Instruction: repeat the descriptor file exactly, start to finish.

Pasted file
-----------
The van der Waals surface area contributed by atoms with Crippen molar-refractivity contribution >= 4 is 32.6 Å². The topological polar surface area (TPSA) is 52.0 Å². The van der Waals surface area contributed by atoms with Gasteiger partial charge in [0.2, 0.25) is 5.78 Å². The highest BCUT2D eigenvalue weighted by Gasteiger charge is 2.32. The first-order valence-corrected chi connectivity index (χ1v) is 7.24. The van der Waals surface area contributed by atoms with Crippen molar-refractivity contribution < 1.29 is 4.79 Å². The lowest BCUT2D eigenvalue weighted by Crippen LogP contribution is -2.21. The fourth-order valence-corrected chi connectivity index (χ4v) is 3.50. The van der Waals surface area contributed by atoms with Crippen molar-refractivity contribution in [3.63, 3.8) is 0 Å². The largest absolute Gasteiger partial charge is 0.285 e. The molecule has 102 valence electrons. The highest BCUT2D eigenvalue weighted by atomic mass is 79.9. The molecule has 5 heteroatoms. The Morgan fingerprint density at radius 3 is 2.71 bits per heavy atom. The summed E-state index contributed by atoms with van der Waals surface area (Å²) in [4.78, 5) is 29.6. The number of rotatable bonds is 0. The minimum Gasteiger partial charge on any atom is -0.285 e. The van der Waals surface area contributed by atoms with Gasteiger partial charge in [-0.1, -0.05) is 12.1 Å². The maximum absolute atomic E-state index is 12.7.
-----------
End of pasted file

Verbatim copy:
The van der Waals surface area contributed by atoms with Crippen molar-refractivity contribution >= 4 is 32.6 Å². The topological polar surface area (TPSA) is 52.0 Å². The van der Waals surface area contributed by atoms with Gasteiger partial charge in [0.2, 0.25) is 5.78 Å². The highest BCUT2D eigenvalue weighted by Gasteiger charge is 2.32. The first-order valence-corrected chi connectivity index (χ1v) is 7.24. The van der Waals surface area contributed by atoms with Crippen molar-refractivity contribution < 1.29 is 4.79 Å². The lowest BCUT2D eigenvalue weighted by Crippen LogP contribution is -2.21. The fourth-order valence-corrected chi connectivity index (χ4v) is 3.50. The van der Waals surface area contributed by atoms with Crippen molar-refractivity contribution in [3.63, 3.8) is 0 Å². The largest absolute Gasteiger partial charge is 0.285 e. The molecule has 102 valence electrons. The highest BCUT2D eigenvalue weighted by atomic mass is 79.9. The molecule has 5 heteroatoms. The Morgan fingerprint density at radius 3 is 2.71 bits per heavy atom. The summed E-state index contributed by atoms with van der Waals surface area (Å²) in [4.78, 5) is 29.6. The number of rotatable bonds is 0. The minimum Gasteiger partial charge on any atom is -0.285 e. The van der Waals surface area contributed by atoms with Gasteiger partial charge in [-0.1, -0.05) is 12.1 Å². The maximum absolute atomic E-state index is 12.7.